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Yoyo test: All You Need to Know

What is the Yoyo test in cricket?

The YoYo test was primarily developed for football (soccer players) players but it has now become a standard test for many team sports. The Indian cricket team went one step further and started using it as a selection criterion. Australian football has replaced the beep test with the yo-yo test as well. More sports are likely to follow suit as the yo-yo test is more specific for the yo-yo intermittent test type field running sports.

The yo yo test is an advanced variation of the Beep test, a maximal aerobic fitness test that involves running between two markers that are 20 metres apart (incidentally the length of a cricket pitch).

The most commonly used version is Yo yo Intermittent Recovery Test level 1. Once the beep is sounded, the athlete has to reach the marker on the other side at the next beep. The athlete then needs to return to the initial marker before the third beep sounds. Once the athlete covers 40m and returns to the initial marker, it marks the completion of a shuttle.

Also Read: Which cricket player has the highest strike rate in T20 World Cup?

There are several variations of the test, with the recovery time also varying. In the most popular variation, there’s a 10-second recovery period between each shuttle. As the level goes up, the duration benchmark for the completion of the shuttle decreases, that is, the athletes are required to run at increasing speeds.

The test begins with level 5 and keeps getting more intense and grueling, with level 23 being the highest.

Once the athlete misses two beeps or fails to run at the required speeds, their test ends. The process is software-based, with the athletes receiving cues from audio.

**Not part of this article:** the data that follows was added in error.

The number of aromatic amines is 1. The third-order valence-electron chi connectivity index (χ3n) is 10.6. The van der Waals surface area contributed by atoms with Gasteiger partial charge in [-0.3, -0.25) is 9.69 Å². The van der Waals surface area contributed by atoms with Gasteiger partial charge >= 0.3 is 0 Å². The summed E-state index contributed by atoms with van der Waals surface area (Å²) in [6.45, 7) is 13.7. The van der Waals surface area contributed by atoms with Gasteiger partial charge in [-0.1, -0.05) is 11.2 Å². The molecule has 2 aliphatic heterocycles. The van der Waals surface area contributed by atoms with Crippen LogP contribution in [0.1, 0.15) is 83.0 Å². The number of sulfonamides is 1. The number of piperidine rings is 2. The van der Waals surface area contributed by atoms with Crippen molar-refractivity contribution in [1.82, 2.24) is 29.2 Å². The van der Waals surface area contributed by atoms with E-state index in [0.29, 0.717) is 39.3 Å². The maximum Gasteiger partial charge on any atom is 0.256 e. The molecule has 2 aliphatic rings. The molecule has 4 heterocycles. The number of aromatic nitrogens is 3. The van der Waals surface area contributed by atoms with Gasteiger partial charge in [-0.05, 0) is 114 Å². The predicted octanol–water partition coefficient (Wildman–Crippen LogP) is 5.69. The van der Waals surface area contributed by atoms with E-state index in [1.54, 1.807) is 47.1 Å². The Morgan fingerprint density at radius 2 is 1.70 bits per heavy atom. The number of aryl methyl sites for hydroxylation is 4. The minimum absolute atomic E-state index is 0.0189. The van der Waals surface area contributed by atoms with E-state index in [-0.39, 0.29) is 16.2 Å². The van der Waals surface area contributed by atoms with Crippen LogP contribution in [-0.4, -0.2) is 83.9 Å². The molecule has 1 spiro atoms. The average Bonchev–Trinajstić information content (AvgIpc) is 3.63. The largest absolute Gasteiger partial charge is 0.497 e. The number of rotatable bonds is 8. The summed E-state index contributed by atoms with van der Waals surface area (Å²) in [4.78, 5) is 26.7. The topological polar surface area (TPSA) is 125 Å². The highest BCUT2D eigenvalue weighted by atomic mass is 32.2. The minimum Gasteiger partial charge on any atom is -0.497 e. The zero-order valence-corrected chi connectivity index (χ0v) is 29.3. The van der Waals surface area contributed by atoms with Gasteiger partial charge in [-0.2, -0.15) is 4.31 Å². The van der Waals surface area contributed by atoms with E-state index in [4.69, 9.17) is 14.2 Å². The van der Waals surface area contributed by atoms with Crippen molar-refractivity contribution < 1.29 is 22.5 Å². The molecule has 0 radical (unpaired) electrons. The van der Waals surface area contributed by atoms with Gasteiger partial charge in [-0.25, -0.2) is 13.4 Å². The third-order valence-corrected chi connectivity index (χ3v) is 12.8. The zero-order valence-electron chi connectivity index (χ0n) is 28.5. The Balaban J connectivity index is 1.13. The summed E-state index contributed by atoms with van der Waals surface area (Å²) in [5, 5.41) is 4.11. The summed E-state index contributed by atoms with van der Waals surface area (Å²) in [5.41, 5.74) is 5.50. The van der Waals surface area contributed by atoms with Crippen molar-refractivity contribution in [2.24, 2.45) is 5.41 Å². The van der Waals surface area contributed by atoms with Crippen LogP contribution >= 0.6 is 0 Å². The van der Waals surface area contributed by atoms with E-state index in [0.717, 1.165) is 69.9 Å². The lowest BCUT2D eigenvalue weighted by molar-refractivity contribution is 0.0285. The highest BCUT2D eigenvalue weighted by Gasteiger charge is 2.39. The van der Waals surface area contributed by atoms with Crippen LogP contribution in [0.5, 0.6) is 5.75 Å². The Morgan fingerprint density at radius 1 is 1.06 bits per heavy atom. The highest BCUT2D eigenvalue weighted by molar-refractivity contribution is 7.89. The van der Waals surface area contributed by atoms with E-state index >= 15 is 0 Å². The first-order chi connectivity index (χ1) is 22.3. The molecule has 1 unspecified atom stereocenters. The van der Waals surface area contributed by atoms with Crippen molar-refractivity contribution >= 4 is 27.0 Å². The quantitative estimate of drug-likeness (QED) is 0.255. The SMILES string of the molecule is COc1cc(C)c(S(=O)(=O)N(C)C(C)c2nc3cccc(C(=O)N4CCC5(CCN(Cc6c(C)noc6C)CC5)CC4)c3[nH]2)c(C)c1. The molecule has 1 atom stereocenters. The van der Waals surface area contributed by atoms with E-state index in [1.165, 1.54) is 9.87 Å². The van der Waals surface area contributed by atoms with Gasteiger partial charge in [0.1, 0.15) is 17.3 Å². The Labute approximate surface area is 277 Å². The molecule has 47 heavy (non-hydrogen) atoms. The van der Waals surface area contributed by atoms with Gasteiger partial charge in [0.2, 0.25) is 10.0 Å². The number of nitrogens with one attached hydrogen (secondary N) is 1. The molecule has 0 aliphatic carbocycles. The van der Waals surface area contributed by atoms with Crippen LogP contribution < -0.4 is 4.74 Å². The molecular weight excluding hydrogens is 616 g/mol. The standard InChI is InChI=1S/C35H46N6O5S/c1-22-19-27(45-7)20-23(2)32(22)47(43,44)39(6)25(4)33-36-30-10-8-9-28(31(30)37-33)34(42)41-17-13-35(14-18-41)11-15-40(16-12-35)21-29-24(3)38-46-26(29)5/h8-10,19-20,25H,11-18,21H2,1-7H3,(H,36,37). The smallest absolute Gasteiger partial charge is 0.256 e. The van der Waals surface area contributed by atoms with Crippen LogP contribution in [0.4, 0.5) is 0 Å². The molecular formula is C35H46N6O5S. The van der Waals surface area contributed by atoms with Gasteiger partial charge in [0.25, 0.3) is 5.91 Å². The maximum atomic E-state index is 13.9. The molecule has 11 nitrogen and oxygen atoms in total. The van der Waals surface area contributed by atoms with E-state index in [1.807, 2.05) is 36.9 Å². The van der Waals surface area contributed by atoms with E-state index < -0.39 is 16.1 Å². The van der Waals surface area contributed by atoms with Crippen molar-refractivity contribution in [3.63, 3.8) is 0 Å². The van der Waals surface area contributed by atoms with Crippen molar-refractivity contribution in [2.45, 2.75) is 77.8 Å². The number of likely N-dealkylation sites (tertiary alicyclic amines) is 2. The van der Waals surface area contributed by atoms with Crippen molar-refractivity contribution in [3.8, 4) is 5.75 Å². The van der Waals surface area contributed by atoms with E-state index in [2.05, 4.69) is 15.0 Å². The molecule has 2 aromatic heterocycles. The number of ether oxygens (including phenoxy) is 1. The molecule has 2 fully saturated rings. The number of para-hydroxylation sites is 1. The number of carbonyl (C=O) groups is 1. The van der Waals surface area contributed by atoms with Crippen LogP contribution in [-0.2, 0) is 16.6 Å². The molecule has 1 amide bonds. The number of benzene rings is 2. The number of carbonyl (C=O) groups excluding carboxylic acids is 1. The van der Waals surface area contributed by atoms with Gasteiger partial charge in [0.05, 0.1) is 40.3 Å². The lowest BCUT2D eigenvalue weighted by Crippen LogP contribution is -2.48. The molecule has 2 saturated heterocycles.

The Indian cricket team had huge success, especially in Test cricket after increased fitness standards under Virat Kohli’s leadership. Along with them, England and New Zealand have also adopted the yo yo as the fitness standard. For India, the benchmark score is set at 16.1 (likely to be increased) while for New Zealand and England, the benchmark is 19. Sri Lanka, Pakistan and West Indies have a benchmark of 17.4.

Who invented the yo-yo test?

The test was established by the Danish soccer physiologist Jens Bangsbo and his colleagues in the 1990s. Bangsbo first presented the yoyo tests in 1994. Bangsbo then investigated the validity and reliability of the tests along with his colleagues, publishing the results in 2003.

It is now one of the most commonly used fitness tests in the sporting world. Earlier, it was primarily used by footballers to improve their overall fitness but other sports including cricket have caught up and have started using as the standard fitness test.

What are the types of the yo-yo tests?

There are six different variations of the yo-yo test – three versions, having two different levels each. The different types of test focus on specific aspects of physical performance and target different fitness levels.

As mentioned earlier, the most commonly practised test out of these six is the Yo yo Intermittent Recovery Test Level 1, also called YYIRT1 or IR1. This is the intermittent recovery test that most sports teams use to test the fitness of their athletes.

All the six tests were developed by Jens Bangsbo but there are many modifications and alternatives to the yo yo test that measure similar aspects of fitness.

The Yoyo Endurance Level Tests are pretty similar to the beep test, where athletes run continuously between markers 20 meters apart. The Level 1 of this test is essentially the same as the beep test. The Level 2 is for fitter athletes, starting at a faster speeds.

Then there is the Yo yo Intermittent recovery Test, which has two versions – endurance and recovery. In both these versions the athletes have a short active recovery break after each 40m shuttle, either a 5-second or 10-second break.